Following the news that MPs have voted through the Government’s new Police, Crime, Sentencing and Courts Bill, a constitutional law expert at Edge Hill explains what the legislation will mean for UK policing.
The mammoth 300-page document contains major proposals on crime and justice in England and Wales, including dozens of new measures to protect police officers and tougher penalties for those who attack emergency workers.
Dr Simon Hale Ross, a Senior Lecturer in Law at Edge Hill, said: “This vote was a significant step forward for the Conservatives, as much of their manifesto was based on introducing tougher sanctions on crime and justice legislation.
“While the Bill faced some opposition from both sides in the Commons, their rationale behind this legislation is that they were voted into power based on their promise to bring in tougher sentencing, cut crime and protect our police.”
The legislation includes tougher measures to protect children from abusive adults in positions of trust, longer sentences for child killers, those convicted of sexual offences and other violent criminals, as well as increasing the sentences for those convicted of causing death by careless driving.
However, the most controversial part of the Bill is its proposal to reform the rules on political protests.
If the legislation passes through both Houses, the state and police will be handed new powers to control the length of protests, impose maximum noise levels and prosecute activists for causing serious annoyance, a concept that Dr Hale Ross argues has not been clearly defined.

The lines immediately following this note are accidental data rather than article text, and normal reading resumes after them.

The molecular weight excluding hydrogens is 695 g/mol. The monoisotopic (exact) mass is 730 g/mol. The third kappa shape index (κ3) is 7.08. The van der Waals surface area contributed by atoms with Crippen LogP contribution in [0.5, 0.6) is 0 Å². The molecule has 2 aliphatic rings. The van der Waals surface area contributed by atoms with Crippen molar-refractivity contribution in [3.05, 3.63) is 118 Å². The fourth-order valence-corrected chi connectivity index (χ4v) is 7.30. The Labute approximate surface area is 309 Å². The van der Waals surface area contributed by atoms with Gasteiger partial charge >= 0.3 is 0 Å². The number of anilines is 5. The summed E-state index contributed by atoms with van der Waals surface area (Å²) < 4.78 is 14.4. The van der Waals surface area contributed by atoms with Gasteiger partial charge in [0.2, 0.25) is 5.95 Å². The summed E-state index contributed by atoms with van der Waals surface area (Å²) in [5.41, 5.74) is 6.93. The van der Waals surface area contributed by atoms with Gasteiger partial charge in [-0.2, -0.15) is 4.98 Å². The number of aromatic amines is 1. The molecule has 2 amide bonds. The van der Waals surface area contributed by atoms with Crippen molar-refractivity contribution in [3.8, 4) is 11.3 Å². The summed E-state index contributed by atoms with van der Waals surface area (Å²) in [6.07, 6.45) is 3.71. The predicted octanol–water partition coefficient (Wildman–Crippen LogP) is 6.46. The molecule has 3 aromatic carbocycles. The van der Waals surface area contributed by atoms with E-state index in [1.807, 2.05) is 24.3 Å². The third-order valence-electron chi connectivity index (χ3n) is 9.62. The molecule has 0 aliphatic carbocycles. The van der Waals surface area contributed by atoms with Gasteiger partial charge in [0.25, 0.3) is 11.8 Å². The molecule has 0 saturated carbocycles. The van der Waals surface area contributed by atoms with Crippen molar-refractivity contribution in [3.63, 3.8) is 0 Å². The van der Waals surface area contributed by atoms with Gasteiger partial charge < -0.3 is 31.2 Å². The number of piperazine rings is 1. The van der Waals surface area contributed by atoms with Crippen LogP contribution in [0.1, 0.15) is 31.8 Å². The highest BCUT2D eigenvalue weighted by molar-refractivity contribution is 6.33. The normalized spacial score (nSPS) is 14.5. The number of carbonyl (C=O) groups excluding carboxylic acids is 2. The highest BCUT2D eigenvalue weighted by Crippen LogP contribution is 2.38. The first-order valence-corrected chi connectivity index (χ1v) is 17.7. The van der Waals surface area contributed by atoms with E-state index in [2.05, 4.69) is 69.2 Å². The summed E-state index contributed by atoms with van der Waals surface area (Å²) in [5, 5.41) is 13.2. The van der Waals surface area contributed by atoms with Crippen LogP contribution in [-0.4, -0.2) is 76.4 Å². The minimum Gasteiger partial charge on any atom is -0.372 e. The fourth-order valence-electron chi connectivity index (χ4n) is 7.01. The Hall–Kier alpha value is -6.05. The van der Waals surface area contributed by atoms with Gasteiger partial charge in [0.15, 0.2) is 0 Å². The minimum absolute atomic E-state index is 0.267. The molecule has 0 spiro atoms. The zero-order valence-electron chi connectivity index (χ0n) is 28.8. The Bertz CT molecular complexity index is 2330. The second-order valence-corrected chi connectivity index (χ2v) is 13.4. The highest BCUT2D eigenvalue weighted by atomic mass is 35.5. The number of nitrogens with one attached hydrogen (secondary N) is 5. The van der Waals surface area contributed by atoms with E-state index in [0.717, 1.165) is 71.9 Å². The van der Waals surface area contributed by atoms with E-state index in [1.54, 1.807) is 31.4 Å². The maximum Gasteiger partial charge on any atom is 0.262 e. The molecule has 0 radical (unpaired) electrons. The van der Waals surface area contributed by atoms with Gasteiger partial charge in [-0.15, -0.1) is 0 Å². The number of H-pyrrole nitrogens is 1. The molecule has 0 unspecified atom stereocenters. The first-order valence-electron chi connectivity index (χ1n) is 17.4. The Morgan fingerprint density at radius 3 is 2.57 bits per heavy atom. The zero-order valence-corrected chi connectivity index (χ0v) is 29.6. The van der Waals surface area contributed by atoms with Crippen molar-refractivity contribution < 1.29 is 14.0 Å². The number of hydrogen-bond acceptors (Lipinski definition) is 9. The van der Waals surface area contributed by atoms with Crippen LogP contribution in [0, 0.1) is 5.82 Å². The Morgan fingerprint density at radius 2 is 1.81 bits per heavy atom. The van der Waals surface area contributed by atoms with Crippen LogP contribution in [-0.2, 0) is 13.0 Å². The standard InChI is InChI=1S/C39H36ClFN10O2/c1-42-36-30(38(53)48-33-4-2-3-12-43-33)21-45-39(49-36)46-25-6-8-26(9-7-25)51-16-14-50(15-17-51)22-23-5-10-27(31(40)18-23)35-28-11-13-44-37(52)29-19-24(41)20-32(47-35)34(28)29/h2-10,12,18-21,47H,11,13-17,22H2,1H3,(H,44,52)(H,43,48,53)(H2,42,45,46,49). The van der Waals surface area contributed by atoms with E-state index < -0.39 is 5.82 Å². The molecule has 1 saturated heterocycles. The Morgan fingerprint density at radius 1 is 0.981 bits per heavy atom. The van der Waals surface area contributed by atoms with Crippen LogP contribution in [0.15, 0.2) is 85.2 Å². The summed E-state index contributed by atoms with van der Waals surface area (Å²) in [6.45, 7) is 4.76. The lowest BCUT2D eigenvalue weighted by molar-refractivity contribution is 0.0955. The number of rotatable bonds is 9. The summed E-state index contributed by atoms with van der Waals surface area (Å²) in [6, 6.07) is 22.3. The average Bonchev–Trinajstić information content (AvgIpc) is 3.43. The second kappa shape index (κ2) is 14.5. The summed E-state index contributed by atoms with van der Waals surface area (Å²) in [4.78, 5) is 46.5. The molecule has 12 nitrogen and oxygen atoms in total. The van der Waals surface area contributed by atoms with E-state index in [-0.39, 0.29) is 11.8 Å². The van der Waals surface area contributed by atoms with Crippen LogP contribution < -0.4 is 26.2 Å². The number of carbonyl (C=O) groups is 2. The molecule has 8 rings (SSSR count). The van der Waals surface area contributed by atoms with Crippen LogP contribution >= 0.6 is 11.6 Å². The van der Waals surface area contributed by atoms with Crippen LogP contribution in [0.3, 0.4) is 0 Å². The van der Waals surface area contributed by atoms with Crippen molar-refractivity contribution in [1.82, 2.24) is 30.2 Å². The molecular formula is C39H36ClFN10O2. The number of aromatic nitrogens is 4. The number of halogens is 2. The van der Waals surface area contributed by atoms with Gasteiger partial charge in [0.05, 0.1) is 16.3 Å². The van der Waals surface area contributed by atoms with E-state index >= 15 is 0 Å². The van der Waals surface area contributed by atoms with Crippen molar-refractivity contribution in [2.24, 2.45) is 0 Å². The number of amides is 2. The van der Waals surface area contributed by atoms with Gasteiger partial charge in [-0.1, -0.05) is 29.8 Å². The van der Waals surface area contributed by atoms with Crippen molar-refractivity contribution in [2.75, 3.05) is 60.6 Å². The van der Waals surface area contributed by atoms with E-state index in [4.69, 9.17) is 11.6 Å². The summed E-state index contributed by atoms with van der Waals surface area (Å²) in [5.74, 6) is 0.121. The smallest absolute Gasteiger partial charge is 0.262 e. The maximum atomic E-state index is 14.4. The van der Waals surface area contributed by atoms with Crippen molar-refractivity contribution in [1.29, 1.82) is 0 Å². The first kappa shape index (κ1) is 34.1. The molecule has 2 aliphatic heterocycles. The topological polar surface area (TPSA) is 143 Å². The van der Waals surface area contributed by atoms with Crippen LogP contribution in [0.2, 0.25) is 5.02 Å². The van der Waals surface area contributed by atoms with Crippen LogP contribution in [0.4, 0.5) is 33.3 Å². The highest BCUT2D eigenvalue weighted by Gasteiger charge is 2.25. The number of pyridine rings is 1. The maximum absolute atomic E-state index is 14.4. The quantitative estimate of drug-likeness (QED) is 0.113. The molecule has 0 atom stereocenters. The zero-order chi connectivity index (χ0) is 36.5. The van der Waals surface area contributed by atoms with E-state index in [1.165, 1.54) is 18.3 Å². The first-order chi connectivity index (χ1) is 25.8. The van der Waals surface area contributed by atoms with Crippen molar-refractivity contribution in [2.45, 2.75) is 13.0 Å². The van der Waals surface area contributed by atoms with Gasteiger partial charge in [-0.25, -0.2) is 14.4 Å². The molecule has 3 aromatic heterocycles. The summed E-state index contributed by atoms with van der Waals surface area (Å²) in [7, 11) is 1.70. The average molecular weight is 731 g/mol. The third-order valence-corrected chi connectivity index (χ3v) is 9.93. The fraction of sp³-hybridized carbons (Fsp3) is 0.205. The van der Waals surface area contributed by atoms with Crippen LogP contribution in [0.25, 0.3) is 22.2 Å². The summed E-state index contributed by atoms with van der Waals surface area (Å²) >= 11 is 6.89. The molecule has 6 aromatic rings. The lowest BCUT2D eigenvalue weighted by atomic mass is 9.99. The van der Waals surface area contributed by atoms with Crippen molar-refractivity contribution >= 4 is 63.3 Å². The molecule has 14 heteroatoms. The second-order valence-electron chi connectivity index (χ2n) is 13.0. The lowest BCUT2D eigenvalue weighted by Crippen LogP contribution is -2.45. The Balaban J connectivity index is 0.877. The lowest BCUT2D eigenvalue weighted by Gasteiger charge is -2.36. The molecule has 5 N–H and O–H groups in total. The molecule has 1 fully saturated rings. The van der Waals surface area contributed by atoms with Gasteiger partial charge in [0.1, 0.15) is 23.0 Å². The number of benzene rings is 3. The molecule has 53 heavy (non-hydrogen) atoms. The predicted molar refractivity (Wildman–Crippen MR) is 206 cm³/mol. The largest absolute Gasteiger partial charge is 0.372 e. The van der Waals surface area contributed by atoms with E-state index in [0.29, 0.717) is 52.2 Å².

“One of the issues with the Bill is that it doesn’t define the words that are used, which is a problem in law. It states that if protests are too noisy, the police can stop them. But what does too noisy mean? There’s no definition and that’s one of the biggest problems when we are talking about a crime which could carry a 10-year maximum sentence,” said Dr Hale Ross.
He added: “Throughout the 20th century we have seen protests bring about radical change for the better, such as the Suffragette movement.
“The challenge in recent years has been incidents where movements such as Extinction Rebellion, who use pop-up tactics that somewhat verge away from normal protests, bringing cities to a halt, causing blockages and meaning that emergency services aren’t able to access people who need their help.”
Critics of the Bill argue that the proposed changes to protests infringe on human rights. However, Dr Hale Ross explains that while the freedom of assembly and expression are enshrined in the Human Rights Act 1998, these rights are not absolute.
“The UK does not have a single codified constitutional document that clearly sets outs powers, rights and liberties for UK citizens. Because of that, we rely on legislation, case law and convention to assert our constitutional rights.
“Protests can be limited by police if they believe they have a good reason to impose restrictions on an event to ensure public safety, or to prevent a crime. The law can interfere with your freedom of assembly and freedom of expression, which is qualified by the law.”
As well as the proposed crackdown on non-violent protests, the Bill also contains a section on “unauthorised encampments”, making it a criminal offence to reside in a vehicle on land without permission.
According to Dr Hale-Ross, this proposal will be a direct threat to the Gypsy, Roma and Traveller communities in England and Wales. He said: “It would effectively change their whole way of life. As an underrepresented group already, this element of the Bill is going to make it extremely difficult for these communities and their livelihoods.”
All of Edge Hill’s Law courses are qualifying law degrees, meaning students will be ready to enter legal practice as soon as they graduate.